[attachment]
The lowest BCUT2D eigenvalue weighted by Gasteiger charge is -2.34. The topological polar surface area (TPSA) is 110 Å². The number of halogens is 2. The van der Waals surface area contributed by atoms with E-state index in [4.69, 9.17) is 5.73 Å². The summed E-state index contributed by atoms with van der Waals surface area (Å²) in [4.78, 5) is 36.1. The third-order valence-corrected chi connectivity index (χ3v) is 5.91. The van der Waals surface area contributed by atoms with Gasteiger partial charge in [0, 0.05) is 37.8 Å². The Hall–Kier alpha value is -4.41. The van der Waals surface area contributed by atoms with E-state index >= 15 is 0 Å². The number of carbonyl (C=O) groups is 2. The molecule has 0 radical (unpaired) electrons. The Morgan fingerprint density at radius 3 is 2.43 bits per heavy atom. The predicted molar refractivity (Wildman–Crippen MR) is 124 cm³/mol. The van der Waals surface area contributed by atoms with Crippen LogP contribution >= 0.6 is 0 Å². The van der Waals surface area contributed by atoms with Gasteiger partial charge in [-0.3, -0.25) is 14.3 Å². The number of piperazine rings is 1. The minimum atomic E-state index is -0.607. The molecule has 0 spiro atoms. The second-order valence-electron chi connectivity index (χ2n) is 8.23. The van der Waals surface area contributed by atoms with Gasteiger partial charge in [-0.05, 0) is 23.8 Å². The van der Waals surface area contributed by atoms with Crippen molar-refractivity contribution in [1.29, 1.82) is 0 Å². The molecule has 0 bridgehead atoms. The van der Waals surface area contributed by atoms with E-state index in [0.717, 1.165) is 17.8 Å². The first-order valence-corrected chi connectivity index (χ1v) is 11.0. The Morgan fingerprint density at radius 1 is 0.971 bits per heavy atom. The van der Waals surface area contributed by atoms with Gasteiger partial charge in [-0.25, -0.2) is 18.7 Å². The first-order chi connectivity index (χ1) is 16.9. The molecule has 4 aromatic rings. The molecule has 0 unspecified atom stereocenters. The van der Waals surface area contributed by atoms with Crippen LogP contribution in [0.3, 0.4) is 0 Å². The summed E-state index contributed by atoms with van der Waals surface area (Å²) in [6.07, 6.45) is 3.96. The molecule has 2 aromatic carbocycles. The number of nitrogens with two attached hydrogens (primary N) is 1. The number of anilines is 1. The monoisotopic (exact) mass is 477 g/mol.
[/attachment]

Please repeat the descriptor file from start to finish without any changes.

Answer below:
The lowest BCUT2D eigenvalue weighted by Gasteiger charge is -2.34. The topological polar surface area (TPSA) is 110 Å². The number of halogens is 2. The van der Waals surface area contributed by atoms with E-state index in [4.69, 9.17) is 5.73 Å². The summed E-state index contributed by atoms with van der Waals surface area (Å²) in [4.78, 5) is 36.1. The third-order valence-corrected chi connectivity index (χ3v) is 5.91. The van der Waals surface area contributed by atoms with Gasteiger partial charge in [0, 0.05) is 37.8 Å². The Hall–Kier alpha value is -4.41. The van der Waals surface area contributed by atoms with E-state index >= 15 is 0 Å². The number of carbonyl (C=O) groups is 2. The molecule has 0 radical (unpaired) electrons. The Morgan fingerprint density at radius 3 is 2.43 bits per heavy atom. The predicted molar refractivity (Wildman–Crippen MR) is 124 cm³/mol. The van der Waals surface area contributed by atoms with Crippen LogP contribution >= 0.6 is 0 Å². The van der Waals surface area contributed by atoms with Gasteiger partial charge in [-0.3, -0.25) is 14.3 Å². The number of piperazine rings is 1. The minimum atomic E-state index is -0.607. The molecule has 0 spiro atoms. The second-order valence-electron chi connectivity index (χ2n) is 8.23. The van der Waals surface area contributed by atoms with Gasteiger partial charge in [-0.05, 0) is 23.8 Å². The van der Waals surface area contributed by atoms with Crippen molar-refractivity contribution in [1.29, 1.82) is 0 Å². The molecule has 0 bridgehead atoms. The van der Waals surface area contributed by atoms with E-state index in [0.717, 1.165) is 17.8 Å². The first-order valence-corrected chi connectivity index (χ1v) is 11.0. The Morgan fingerprint density at radius 1 is 0.971 bits per heavy atom. The van der Waals surface area contributed by atoms with Gasteiger partial charge in [-0.25, -0.2) is 18.7 Å². The first-order chi connectivity index (χ1) is 16.9. The molecule has 4 aromatic rings. The molecule has 0 unspecified atom stereocenters. The van der Waals surface area contributed by atoms with Crippen LogP contribution in [0.3, 0.4) is 0 Å². The summed E-state index contributed by atoms with van der Waals surface area (Å²) in [6.07, 6.45) is 3.96. The molecule has 2 aromatic carbocycles. The number of nitrogens with two attached hydrogens (primary N) is 1. The number of anilines is 1. The monoisotopic (exact) mass is 477 g/mol.